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Opinion - Retirement planning at every career stage

2020-08-14  Staff Reporter

Opinion - Retirement planning at every career stage

Thembi Kandanga

Life has many important milestones; graduation, marriage, children, buying a house and soon enough retirement. There’s no getting around it, retirement is a big deal and despite the life-changing magnitude of this event, it’s something that many of us leave to the last minute.  
Think of how you would like to spend your retirement years, what kind of lifestyle do you want to lead? Do you plan to travel the world? Do you have plans to start a small business? Will you have paid off your mortgage? Will you have kids in school you need to support?
Knowing exactly how much to save is difficult to determine. Most financial planners recommend being able to replace at least 75% of your income for each of your retirement years. For example, if in your final year of working you are earning N$750 000 per annum you need to be able to earn N$525 000 per annum from your retirement savings. 

Here are a few aspects to consider when trying to determine how much money you will need in your golden years. What age will you retire? The earlier you retire the more money you will need to have accumulated. According to the World Health Organisation, life expectancy in Namibia is 63.7 years. However, this number is rising and people are increasingly living longer.  
How long will you live after retirement? Research has shown that women live longer than men. This is a significant factor that women must include in their planning. Your retirement savings have to sustain you for about 10-15 years after retirement. Imagine having to consistently earn an income of N$525 000 per year for 10-15 years from just your savings? That’s a minimum of N$5 250 000 in retirement savings that you must have (not taking into account the effects of inflation and assuming no yearly increase in income).
What annual living expenses will you have? Your medical aid costs will increase as you get older, this is due to the likelihood of greater healthcare needs in your retirement years.
Depending on where you are in your career, retirement planning will look different for everyone.  Consider the below life stages to help you plan.

Early – career stage
Planning for a distant retirement at this stage of life is difficult and is not viewed as a financial priority by most people. Adults in their 20s to early 30s typically fall in this stage and are more likely to have many demands on a modest salary. Some may be paying off student loans, rent or saving a deposit for a car deposit. Realistically you might not be able to make much progress in saving for retirement at this stage. This is understandable, as long as you are contributing at least 15% (7.5% your contribution, 7.5% employer contribution) of your income to an employer pension fund.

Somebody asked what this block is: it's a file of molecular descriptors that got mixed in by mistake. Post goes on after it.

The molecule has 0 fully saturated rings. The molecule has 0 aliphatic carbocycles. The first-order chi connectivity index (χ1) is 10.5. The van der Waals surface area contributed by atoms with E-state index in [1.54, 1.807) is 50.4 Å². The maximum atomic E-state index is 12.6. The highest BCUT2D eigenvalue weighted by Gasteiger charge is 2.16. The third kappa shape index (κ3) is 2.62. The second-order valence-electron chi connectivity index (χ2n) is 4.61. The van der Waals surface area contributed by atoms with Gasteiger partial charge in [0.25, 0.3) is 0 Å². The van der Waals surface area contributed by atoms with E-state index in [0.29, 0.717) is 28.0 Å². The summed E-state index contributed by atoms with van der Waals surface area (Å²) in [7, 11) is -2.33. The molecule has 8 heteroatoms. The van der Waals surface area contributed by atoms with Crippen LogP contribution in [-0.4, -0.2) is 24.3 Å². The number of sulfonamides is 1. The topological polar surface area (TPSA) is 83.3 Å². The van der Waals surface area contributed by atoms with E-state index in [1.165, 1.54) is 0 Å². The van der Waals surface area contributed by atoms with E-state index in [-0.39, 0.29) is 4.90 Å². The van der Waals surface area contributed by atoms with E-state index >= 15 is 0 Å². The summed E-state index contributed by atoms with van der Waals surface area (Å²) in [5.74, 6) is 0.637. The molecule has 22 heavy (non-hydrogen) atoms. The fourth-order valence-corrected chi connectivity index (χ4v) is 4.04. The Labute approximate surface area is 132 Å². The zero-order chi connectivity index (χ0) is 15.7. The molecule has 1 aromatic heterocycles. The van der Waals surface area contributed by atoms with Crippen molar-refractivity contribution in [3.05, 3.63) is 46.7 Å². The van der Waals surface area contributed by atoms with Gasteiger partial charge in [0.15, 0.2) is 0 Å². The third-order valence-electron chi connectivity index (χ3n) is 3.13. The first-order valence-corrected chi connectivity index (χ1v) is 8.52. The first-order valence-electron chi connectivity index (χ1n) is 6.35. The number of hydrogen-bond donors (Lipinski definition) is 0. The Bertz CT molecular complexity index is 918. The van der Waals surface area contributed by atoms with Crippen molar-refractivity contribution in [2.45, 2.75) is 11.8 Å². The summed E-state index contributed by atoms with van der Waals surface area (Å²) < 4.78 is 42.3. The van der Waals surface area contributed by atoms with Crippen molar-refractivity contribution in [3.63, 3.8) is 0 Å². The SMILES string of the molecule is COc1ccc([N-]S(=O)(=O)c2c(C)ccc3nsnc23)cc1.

The most valuable asset you have is time and the earlier you commit to building good saving habits the longer you will have compounding working for you.
Get through these early years without ruining your financial health by accumulating too much high interest debt and you can call it a success. 

Mid-career stage
This period happens in the late 30s to early 40s; after the many demands on your salary start to ease up and you are earning more you should make retirement planning a priority and increase your saving efforts. Now is the time to create a detailed financial plan that is focused on retirement. Look at what you’ve saved so far and what you expect to save until retirement to see if you are on track. This is where most people notice a shortfall in their expected savings and what they actually need to sustain their lives past retirement. To help fix this shortfall, increase your pension contributions, supplement your company pension with a retirement annuity and discretionary savings such as unit trust accounts and stock portfolios.
End-career stage
This is the final stretch in your retirement planning journey, typically between the ages of 55 to 65, and you should have a clear picture of your life after retirement. Plan to pay off all major debts such as houses and cars, understand the importance of income-generating assets in your investment portfolio and estimate your living expenses and focus on estate planning.

Undoubtedly retirement planning is not a one-time event, but rather a career long journey that can offer peace of mind when done right. Every stage is characterised by different life events – you go from building wealth to preserving and increasing wealth and lastly to living off your wealth. 

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2020-08-14  Staff Reporter

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